that Parliament intended to keep the definition of µworkmen¶ flexible, with a view of being work out on a cases by case basis. (3) The flexible and correct approach to determine whether a claimant is a workmen under the Act is to ascertain whether the contract is one of service or for services. A workmen under the Act is one who is engaged under a contract of service whereas an independent contractor engaged under a contract for services is not. (4) Where it is necessary to determine whether a contract is one of service or for services, the degree of control which an employer exercises over a claimant is an important factor, although not the sole criterion. The terms of the contract between the parties must first be ascertained to determine the nature of the claimant¶s duties and functions. However, in a majority of cases, there are facts which show the nature, degree and extent of control, and these include the conduct of the parties at all relevant times. In Employees Provident Fund Board v Bata Shoe Company (Malaya) Ltd [1968] 1 MLJ 236, the Court of Appeal upheld the decision of the High Court that shop managers were employees of Bata due to the considerable control which the company had over the shop managers. However there was no relationship of employer and employee between the Bata Shoe Co. (M) Ltd and the salesmen employed by the shop managers of the company. Under the agreement between the company and the managers, the managers were given power to employ persons to assist them and it was stated that the managers would be responsible for payments under the Employment Provident Fund Ordinance. In this case, the court states that the ³employee´ and ³employer´, in both of which the essential feature is a ³contract of service´. Whether or not there was a contract of service and between who is a pure question of fact. The five tests are simply there to help the court to determine the answer to the µfundamental test¶. As such their application is really a matter of common sense. (b) Multi-Factorial Test Another test will be applied by the court is known as ³multi-factorial´ test. This test also includes the method of payment (payment on a commission basis is indicative of self-employment) and the payment of sickness and holiday pay (which indicates the existence of contract of service). The first case in which this test was applied is Market Investigation v Minister of Social Security (1969) 2 QB 173. As expressed in this case: the fundamental test to be applied is this: ³Is the person who has engaged himself to perform these services performing them as a person in business on his own account?´ If the answer to that question is ³yes´ then the contract is a contract for services. If the answer is ³no´ then the contract is a contract of service.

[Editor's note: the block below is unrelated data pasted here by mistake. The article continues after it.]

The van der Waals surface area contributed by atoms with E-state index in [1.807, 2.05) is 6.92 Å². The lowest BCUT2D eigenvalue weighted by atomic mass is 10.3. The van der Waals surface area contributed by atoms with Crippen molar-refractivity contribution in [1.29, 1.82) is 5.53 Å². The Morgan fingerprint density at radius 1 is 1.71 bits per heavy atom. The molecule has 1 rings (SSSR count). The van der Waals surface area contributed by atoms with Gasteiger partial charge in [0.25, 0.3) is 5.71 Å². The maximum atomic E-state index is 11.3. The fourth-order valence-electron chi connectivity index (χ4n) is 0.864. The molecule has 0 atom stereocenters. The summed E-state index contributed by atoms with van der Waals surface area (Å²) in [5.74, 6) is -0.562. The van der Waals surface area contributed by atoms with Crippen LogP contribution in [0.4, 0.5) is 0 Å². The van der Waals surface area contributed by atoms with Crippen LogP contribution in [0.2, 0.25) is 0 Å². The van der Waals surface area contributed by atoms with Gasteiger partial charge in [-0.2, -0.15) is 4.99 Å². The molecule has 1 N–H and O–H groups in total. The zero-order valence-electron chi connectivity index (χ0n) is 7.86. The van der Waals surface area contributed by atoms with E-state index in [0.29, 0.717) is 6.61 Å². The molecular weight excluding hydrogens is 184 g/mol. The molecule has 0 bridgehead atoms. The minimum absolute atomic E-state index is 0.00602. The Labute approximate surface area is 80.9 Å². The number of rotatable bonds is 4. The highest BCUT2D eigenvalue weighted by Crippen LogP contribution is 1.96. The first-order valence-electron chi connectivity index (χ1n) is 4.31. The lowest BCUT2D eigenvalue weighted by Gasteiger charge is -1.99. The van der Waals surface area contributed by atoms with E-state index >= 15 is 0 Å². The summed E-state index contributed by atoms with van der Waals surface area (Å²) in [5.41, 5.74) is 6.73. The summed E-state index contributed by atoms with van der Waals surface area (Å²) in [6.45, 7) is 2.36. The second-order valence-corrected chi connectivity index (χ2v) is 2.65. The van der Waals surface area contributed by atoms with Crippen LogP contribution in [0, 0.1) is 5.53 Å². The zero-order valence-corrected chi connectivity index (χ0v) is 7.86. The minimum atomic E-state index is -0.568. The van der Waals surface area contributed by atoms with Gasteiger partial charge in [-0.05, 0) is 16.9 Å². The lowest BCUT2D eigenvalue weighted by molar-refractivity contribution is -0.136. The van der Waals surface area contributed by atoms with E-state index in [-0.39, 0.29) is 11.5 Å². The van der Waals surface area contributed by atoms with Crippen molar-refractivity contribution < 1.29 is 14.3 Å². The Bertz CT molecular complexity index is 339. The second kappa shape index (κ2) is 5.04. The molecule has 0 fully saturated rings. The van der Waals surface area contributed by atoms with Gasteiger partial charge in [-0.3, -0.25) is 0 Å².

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Contract of Employment: Contract of Service, Contract for Service & Termination

It is also important to remember that ³multi-factorial´ test also includes: a) The method of payment (payment on a commission basis is indicative of selfemployment); and b) The payment of sickness and holiday pay (which indicates the existence of contract of service) (c) Integration Test The µintegration test¶ seeks to test if the worker is 'part and parcel' of the business organization, and also involves study of each and every specific situation. It test either the work being performed under the contract integral to the operation of the business structure as a whole, or is it only work on the side of the main business. This test was decisive in the below case: In Stevenson, Jordan and Harrison Limited v MacDonald and Evans [1952] 1 TLR 101, a case on copyright, Denning LJ said that: "[This case] raises the troublesome question of the distinction between a contract of service and a contract for services. The test usually applied is whether the employer has the right to control the manner of doing the work. It is often easy to recognize a contract of service when you see it, but difficult to say wherein the distinction lies... One feature which seems to run through the instances is that, under a contract of service, a man is employed as part of the business, and his work is done as an integral part of the business; whereas, under a contract for services, his work, although done for the business, is not integrated into it but is only accessory to it"¶ Lord Denning gave the illustrative comparison between the captain of a ship (an employee of the ship-owners) and the pilot who boards the ship only to take it safely into harbour (an essential service but not one which makes the pilot an integral part of the shipowners¶ business). Unfortunately most situations where the status of the worker is an issue do not provide such clear cut differences. As a result the µintegration test¶ has not played a large part in the evolution of the law on this matter. The test was employed by Wan Suleiman FJ in Employees Provident Fund Board v MS Ally & Co Ltd [1975] 2 MLJ 89. In this case, the Federal Court found that working assistants who conducted and managed the business of M S Ally &Co Ltd and were rewarded by a share of the profits were employees of M S Ally as, inter alia, there was a sufficiency of control over the working assistants.